Session 14: Other Classes of Drugs (.75 CME)
Recorded On: 07/27/2018
(.75 CME) In this session recording from The ASAM Review Course in Addiction Medicine 2018, the following topics are addressed: Hallucinogens (LSD, Mescaline, Psilocybin, and Other Hallucinogens), Dissociatives (Phencyclidine, Ketamine, Dextromethorphan and Other Dissociatives), Inhalants (Nitrous Oxide, Hydrocarbons and Other Inhalants), Anabolic Steroids, Management of Other Drug Intoxication and Withdrawal (Phencyclidine, Hallucinogens, Dissociatives, Inhalants, Steroids, Pharmacologic Interventions for Other Drug Dependence, Pharmacological Interventions for NonSubstance Related Addictions.
Erin A. Zerbo
Erin Zerbo, MD, FASAM is an Assistant Professor in the Department of Psychiatry at Rutgers New Jersey Medical School, and the Associate Director of Medical Student Education. She will serve as Director of the Wellness Center at University Hospital when it opens in Fall 2015.
She received her B.S. in Brain and Cognitive Sciences from the Massachusetts Institute of Technology in 2003, and her M.D. from New York University School of Medicine in 2007. She continued in a psychiatry residency at New York University, where she served as chief resident during her PGY-IV year and received the Harold I. Kaplan Memorial Award for excellence in teaching and the Wendy Rives Memorial Award for compassion in working with the severely mentally ill. Following residency, she remained at NYU for a one-year fellowship in Addiction Psychiatry.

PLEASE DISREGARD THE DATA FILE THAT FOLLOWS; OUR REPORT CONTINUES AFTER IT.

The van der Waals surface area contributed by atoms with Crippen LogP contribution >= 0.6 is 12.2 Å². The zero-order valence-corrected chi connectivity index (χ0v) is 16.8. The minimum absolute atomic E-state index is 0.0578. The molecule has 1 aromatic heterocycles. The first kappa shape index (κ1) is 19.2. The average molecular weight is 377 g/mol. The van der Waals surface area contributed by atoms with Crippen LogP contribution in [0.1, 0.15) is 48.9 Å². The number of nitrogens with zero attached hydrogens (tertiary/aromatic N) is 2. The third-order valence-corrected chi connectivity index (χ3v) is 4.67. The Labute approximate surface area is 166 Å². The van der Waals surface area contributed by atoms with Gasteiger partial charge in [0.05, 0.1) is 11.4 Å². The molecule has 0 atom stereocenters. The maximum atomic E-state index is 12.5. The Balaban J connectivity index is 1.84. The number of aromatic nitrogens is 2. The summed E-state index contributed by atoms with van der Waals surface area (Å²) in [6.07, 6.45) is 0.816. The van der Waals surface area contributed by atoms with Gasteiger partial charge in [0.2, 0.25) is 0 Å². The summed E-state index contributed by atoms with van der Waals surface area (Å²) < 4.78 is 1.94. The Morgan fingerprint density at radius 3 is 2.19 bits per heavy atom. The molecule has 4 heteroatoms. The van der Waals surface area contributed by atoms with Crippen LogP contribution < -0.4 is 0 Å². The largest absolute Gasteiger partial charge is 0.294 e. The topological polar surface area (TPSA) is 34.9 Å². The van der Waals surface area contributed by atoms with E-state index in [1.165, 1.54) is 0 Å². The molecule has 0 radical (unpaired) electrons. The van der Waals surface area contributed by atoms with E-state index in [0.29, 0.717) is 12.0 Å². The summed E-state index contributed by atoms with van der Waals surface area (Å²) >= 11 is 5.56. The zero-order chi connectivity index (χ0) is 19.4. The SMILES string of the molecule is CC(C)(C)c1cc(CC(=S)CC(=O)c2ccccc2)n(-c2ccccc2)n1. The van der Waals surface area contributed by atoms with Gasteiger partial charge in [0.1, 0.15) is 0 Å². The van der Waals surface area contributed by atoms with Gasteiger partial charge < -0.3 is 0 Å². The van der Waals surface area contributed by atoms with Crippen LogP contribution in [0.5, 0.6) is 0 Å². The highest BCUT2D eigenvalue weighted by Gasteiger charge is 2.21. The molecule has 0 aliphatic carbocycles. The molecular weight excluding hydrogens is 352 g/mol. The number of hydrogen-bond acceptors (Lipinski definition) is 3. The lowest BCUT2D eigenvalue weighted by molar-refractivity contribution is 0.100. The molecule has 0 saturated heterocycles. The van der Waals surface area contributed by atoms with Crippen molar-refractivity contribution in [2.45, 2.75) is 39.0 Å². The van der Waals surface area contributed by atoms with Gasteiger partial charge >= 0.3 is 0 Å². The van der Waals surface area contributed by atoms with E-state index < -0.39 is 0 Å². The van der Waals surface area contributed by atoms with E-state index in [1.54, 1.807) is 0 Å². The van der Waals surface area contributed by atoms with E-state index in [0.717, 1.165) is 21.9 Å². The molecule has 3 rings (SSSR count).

Prior to her faculty position at Rutgers, Dr. Zerbo served as the Associate Director of the Consultation-Liaison Psychiatry Service at Bellevue Hospital and the Associate Director of the NYU Addiction Psychiatry fellowship.
Dr. Zerbo's primary interest has always been the treatment of addiction in the context of public psychiatry. She is especially interested in the pharmacotherapy of substance use disorders among underserved populations, and in addressing systemic barriers to integrated and continuous care. Recent publications include a chapter entitled “Co-occurring Personality Disorders and Addiction" in The ASAM Principles of Addiction Medicine textbook, and an article accepted for publication in the Harvard Review of Psychiatry which explores how to improve attitudes of psychiatry residents toward patients with substance use disorders.